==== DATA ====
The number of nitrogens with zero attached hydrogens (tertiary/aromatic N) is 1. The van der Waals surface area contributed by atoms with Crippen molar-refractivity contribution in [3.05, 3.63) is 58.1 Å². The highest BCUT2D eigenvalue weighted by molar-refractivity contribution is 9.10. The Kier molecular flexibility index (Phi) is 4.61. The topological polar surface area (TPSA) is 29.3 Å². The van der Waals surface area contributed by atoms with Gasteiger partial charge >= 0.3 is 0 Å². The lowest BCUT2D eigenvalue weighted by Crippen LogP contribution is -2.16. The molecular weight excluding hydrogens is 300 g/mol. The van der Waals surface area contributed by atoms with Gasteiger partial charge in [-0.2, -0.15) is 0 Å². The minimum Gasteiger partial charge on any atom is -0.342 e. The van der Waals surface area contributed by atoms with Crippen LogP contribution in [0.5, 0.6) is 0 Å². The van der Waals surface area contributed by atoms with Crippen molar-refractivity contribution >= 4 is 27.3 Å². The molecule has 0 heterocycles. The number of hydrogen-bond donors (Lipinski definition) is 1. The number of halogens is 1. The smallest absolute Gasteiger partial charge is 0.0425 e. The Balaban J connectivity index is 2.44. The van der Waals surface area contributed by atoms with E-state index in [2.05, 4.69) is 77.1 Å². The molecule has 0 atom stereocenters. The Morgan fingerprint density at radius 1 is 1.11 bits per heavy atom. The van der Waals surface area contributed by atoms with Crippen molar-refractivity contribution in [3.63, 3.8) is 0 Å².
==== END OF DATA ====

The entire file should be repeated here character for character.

The number of nitrogens with zero attached hydrogens (tertiary/aromatic N) is 1. The van der Waals surface area contributed by atoms with Crippen molar-refractivity contribution in [3.05, 3.63) is 58.1 Å². The highest BCUT2D eigenvalue weighted by molar-refractivity contribution is 9.10. The Kier molecular flexibility index (Phi) is 4.61. The topological polar surface area (TPSA) is 29.3 Å². The van der Waals surface area contributed by atoms with Gasteiger partial charge >= 0.3 is 0 Å². The lowest BCUT2D eigenvalue weighted by Crippen LogP contribution is -2.16. The molecular weight excluding hydrogens is 300 g/mol. The van der Waals surface area contributed by atoms with Gasteiger partial charge in [-0.2, -0.15) is 0 Å². The minimum Gasteiger partial charge on any atom is -0.342 e. The van der Waals surface area contributed by atoms with Crippen LogP contribution in [0.5, 0.6) is 0 Å². The van der Waals surface area contributed by atoms with Crippen molar-refractivity contribution >= 4 is 27.3 Å². The molecule has 0 heterocycles. The number of hydrogen-bond donors (Lipinski definition) is 1. The number of halogens is 1. The smallest absolute Gasteiger partial charge is 0.0425 e. The Balaban J connectivity index is 2.44. The van der Waals surface area contributed by atoms with E-state index in [2.05, 4.69) is 77.1 Å². The molecule has 0 atom stereocenters. The Morgan fingerprint density at radius 1 is 1.11 bits per heavy atom. The van der Waals surface area contributed by atoms with Crippen molar-refractivity contribution in [3.63, 3.8) is 0 Å².